PIERRE | The governing board of South Dakota's university system wants to see more young state residents earn college degrees.
According to a study, less than 40 percent of residents 25 and up hold at least a two-year degree of some sort — trailing neighbors Minnesota, North Dakota and Nebraska — and state officials hope to raise that level significantly.
The state Board of Regents, whose nine members govern South Dakota’s six public universities and three university centers, will question campus presidents next week about the regents’ goal to increase college degrees by 2025 among South Dakota citizens aged 25 to 34.
The discussion Tuesday in Brookings focuses on the target of 65 percent for the age bracket. The regents set the goal during their retreat last August.
A Georgetown University Public Policy Institute report was the basis. David Palmer, the regents’ system director of institutional research, brought the report to South Dakota’s attention in 2015.
The Georgetown report showed South Dakota had a 38 percent attainment rate — that is, holding at least a two-year associate degree — for adults age 25 and older, based on U.S. Census Bureau data for 2013.
The 2015 analysis from the regents’ central office made an important point.
“Because this goal would span all postsecondary communities — technical institutes as well as public, private, and tribal colleges and universities — it would create an opportunity for a collaborative dialog among all educational institutions and statewide stakeholders,” the analysis said.
Among states in the region, South Dakota’s 38 percent at the time trailed Minnesota (44.2 percent), North Dakota (40.9) and Nebraska (39.2). South Dakota ranked above Iowa (37.5 percent), Montana (37.4) and Wyoming (37.3).
The current rate for South Dakota in the age bracket isn’t clear. It wasn’t mentioned in the executive proclamation signed Dec. 2, 2016, by Gov. Dennis Daugaard adopting the 65 percent goal for South Dakota.
The regents list 20 indicators for measuring student recruitment and success. Their central office staff in Pierre prepared 16 questions for the regents to ask the state university presidents Tuesday.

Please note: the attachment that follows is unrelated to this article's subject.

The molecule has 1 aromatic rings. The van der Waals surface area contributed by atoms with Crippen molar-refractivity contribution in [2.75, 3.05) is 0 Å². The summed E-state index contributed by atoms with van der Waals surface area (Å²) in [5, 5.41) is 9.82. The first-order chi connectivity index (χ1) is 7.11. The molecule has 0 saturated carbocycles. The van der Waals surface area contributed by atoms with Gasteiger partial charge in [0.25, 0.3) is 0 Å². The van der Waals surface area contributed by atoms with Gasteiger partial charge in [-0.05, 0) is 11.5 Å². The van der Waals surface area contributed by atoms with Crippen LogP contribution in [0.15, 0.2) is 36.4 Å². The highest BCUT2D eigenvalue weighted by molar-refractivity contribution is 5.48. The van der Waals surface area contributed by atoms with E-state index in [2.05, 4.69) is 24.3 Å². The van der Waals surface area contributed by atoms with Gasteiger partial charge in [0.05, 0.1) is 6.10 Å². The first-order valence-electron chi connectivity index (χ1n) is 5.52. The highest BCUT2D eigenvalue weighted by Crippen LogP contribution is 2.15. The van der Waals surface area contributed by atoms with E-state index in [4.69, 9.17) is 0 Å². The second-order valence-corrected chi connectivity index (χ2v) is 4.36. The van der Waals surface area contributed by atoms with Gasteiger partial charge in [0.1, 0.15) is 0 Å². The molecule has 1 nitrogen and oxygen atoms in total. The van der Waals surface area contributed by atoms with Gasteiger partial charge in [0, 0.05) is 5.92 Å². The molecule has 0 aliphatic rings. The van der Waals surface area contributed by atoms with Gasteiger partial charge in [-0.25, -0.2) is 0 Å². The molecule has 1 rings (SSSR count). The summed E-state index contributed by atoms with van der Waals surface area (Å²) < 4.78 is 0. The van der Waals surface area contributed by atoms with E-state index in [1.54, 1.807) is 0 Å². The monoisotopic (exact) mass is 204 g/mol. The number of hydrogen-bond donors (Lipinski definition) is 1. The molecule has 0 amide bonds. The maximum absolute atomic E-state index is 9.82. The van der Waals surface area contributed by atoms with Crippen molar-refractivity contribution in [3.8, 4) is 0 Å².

Those indicators and questions went to the regents this week as part of the meeting packet.
Indicator 1 is undergraduate degrees awarded. That page notes:
“And as indicated in other recent analyses, system enrollment has continued to face considerable downward pressure. Although undergraduate enrollment has increased by 16.6 percent since Fall 2005, the rate of growth has slowed dramatically. In fact, undergraduate enrollment actually fell by 4.3 percent from Fall 2010 to Fall 2015 when high school students are excluded," the report said.
“If this trend continues, undergraduate awards may begin to fall unless advances are made with respect to graduation rates.”
Indicator 17 is the regional rank for undergraduate student tuition and fees. That page notes:
“Data indicate that, under this performance measure, South Dakota universities have become less affordable over the last decade in comparison with regional peers.
“While South Dakota once ranked near the middle of eight Midwestern states with respect to undergraduate costs, it since has moved decidedly toward the high end of the cost distribution. By 2016, only one neighboring state (Minnesota) charged more to resident undergraduates.”
Indicator 18 is state government’s share of support for student tuition and fees. That has been below 50 percent since fiscal 2009. The narrative notes:
“After reaching an all-time low of 38 percent in (fiscal year) 2012, several years of renewed investment by the state have led to a slow return of the state’s share toward the targeted 50 percent mark.”
The regents in October 2014 adopted a long list of goals they wanted to reach in 2020. Those goals included growth in undergraduate degrees and graduate degrees.
The public universities reported they awarded about 4,800 undergraduate degrees and approximately 1,550 graduate degrees in fiscal 2014.
Their 2020 goals at that time were 7,450 degrees overall with 5,630 undergraduate degrees and 1,820 graduate degrees.
The regents website reports the most recent levels as roughly 4,650 undergraduate degrees. That is a 150-degree decline since 2014.
The website also reports about 1,700 graduate degrees, a 150-degree increase since 2014.